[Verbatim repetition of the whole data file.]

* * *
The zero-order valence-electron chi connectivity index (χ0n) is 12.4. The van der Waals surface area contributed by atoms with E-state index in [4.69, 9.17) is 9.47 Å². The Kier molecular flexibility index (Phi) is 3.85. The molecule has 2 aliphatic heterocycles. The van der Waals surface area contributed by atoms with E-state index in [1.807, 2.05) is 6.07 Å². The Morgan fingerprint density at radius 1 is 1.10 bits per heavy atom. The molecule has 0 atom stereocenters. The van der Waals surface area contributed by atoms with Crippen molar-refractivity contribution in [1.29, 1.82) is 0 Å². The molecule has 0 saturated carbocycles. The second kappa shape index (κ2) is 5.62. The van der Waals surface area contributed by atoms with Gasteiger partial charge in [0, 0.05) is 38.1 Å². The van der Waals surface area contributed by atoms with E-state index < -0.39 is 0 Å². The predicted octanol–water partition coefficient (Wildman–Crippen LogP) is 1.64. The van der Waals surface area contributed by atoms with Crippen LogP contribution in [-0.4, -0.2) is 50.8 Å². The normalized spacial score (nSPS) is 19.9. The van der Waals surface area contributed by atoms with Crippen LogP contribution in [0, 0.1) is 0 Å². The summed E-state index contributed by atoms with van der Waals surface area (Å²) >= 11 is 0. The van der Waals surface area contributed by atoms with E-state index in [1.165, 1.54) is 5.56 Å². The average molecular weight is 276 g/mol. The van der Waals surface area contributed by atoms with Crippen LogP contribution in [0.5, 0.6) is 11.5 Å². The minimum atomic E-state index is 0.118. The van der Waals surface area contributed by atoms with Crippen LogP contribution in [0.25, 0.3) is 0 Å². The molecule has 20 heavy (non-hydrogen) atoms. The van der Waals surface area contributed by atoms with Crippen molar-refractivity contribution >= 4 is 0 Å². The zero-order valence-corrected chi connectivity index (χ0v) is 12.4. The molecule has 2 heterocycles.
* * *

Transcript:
The zero-order valence-electron chi connectivity index (χ0n) is 12.4. The van der Waals surface area contributed by atoms with E-state index in [4.69, 9.17) is 9.47 Å². The Kier molecular flexibility index (Phi) is 3.85. The molecule has 2 aliphatic heterocycles. The van der Waals surface area contributed by atoms with E-state index in [1.807, 2.05) is 6.07 Å². The Morgan fingerprint density at radius 1 is 1.10 bits per heavy atom. The molecule has 0 atom stereocenters. The van der Waals surface area contributed by atoms with Crippen molar-refractivity contribution in [1.29, 1.82) is 0 Å². The molecule has 0 saturated carbocycles. The second kappa shape index (κ2) is 5.62. The van der Waals surface area contributed by atoms with Gasteiger partial charge in [0, 0.05) is 38.1 Å². The van der Waals surface area contributed by atoms with E-state index < -0.39 is 0 Å². The predicted octanol–water partition coefficient (Wildman–Crippen LogP) is 1.64. The van der Waals surface area contributed by atoms with Crippen LogP contribution in [-0.4, -0.2) is 50.8 Å². The normalized spacial score (nSPS) is 19.9. The van der Waals surface area contributed by atoms with Crippen LogP contribution in [0, 0.1) is 0 Å². The summed E-state index contributed by atoms with van der Waals surface area (Å²) >= 11 is 0. The van der Waals surface area contributed by atoms with E-state index in [1.165, 1.54) is 5.56 Å². The average molecular weight is 276 g/mol. The van der Waals surface area contributed by atoms with Crippen LogP contribution in [0.5, 0.6) is 11.5 Å². The minimum atomic E-state index is 0.118. The van der Waals surface area contributed by atoms with Crippen LogP contribution in [0.25, 0.3) is 0 Å². The molecule has 20 heavy (non-hydrogen) atoms. The van der Waals surface area contributed by atoms with Crippen molar-refractivity contribution >= 4 is 0 Å². The zero-order valence-corrected chi connectivity index (χ0v) is 12.4. The molecule has 2 heterocycles.